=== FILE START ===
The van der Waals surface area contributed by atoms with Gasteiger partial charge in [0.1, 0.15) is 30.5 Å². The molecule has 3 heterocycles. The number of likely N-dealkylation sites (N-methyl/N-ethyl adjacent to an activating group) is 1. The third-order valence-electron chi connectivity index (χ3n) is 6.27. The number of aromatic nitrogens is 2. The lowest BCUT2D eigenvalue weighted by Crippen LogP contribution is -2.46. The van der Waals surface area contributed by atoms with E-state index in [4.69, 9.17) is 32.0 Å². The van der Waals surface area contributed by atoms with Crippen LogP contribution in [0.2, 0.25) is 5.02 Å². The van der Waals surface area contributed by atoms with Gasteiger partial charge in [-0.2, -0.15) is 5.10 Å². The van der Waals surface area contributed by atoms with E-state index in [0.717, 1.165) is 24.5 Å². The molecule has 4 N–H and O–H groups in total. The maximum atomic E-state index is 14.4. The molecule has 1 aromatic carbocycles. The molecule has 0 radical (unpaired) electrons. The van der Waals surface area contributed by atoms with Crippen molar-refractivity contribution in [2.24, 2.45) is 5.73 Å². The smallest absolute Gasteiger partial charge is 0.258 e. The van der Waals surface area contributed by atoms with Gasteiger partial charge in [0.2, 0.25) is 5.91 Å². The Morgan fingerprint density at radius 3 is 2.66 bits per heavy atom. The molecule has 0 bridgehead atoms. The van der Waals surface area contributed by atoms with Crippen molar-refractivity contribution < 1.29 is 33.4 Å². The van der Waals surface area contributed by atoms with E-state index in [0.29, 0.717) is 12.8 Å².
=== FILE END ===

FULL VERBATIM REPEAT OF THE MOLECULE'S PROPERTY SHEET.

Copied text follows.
The van der Waals surface area contributed by atoms with Gasteiger partial charge in [0.1, 0.15) is 30.5 Å². The molecule has 3 heterocycles. The number of likely N-dealkylation sites (N-methyl/N-ethyl adjacent to an activating group) is 1. The third-order valence-electron chi connectivity index (χ3n) is 6.27. The number of aromatic nitrogens is 2. The lowest BCUT2D eigenvalue weighted by Crippen LogP contribution is -2.46. The van der Waals surface area contributed by atoms with E-state index in [4.69, 9.17) is 32.0 Å². The van der Waals surface area contributed by atoms with Crippen LogP contribution in [0.2, 0.25) is 5.02 Å². The van der Waals surface area contributed by atoms with Gasteiger partial charge in [-0.2, -0.15) is 5.10 Å². The van der Waals surface area contributed by atoms with E-state index in [0.717, 1.165) is 24.5 Å². The molecule has 4 N–H and O–H groups in total. The maximum atomic E-state index is 14.4. The molecule has 1 aromatic carbocycles. The molecule has 0 radical (unpaired) electrons. The van der Waals surface area contributed by atoms with Crippen molar-refractivity contribution in [2.24, 2.45) is 5.73 Å². The smallest absolute Gasteiger partial charge is 0.258 e. The van der Waals surface area contributed by atoms with Gasteiger partial charge in [0.2, 0.25) is 5.91 Å². The Morgan fingerprint density at radius 3 is 2.66 bits per heavy atom. The molecule has 0 bridgehead atoms. The van der Waals surface area contributed by atoms with Crippen molar-refractivity contribution < 1.29 is 33.4 Å². The van der Waals surface area contributed by atoms with E-state index in [0.29, 0.717) is 12.8 Å².